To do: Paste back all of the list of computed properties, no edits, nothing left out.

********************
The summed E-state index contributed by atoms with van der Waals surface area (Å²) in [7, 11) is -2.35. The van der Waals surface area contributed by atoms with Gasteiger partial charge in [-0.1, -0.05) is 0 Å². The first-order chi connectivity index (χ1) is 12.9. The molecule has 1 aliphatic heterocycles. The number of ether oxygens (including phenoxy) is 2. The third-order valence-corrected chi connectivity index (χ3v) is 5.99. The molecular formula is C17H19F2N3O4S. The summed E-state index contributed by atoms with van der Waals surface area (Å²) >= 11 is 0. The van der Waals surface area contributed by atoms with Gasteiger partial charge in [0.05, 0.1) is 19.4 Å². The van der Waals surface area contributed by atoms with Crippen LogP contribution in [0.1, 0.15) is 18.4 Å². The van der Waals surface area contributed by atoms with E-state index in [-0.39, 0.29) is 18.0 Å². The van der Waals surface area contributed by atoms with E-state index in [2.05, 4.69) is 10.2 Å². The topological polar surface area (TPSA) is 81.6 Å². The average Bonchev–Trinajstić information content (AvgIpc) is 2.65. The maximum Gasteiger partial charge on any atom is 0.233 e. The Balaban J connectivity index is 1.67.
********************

The summed E-state index contributed by atoms with van der Waals surface area (Å²) in [7, 11) is -2.35. The van der Waals surface area contributed by atoms with Gasteiger partial charge in [-0.1, -0.05) is 0 Å². The first-order chi connectivity index (χ1) is 12.9. The molecule has 1 aliphatic heterocycles. The number of ether oxygens (including phenoxy) is 2. The third-order valence-corrected chi connectivity index (χ3v) is 5.99. The molecular formula is C17H19F2N3O4S. The summed E-state index contributed by atoms with van der Waals surface area (Å²) >= 11 is 0. The van der Waals surface area contributed by atoms with Gasteiger partial charge in [0.05, 0.1) is 19.4 Å². The van der Waals surface area contributed by atoms with Crippen LogP contribution in [0.1, 0.15) is 18.4 Å². The van der Waals surface area contributed by atoms with E-state index in [-0.39, 0.29) is 18.0 Å². The van der Waals surface area contributed by atoms with E-state index in [2.05, 4.69) is 10.2 Å². The topological polar surface area (TPSA) is 81.6 Å². The average Bonchev–Trinajstić information content (AvgIpc) is 2.65. The maximum Gasteiger partial charge on any atom is 0.233 e. The Balaban J connectivity index is 1.67.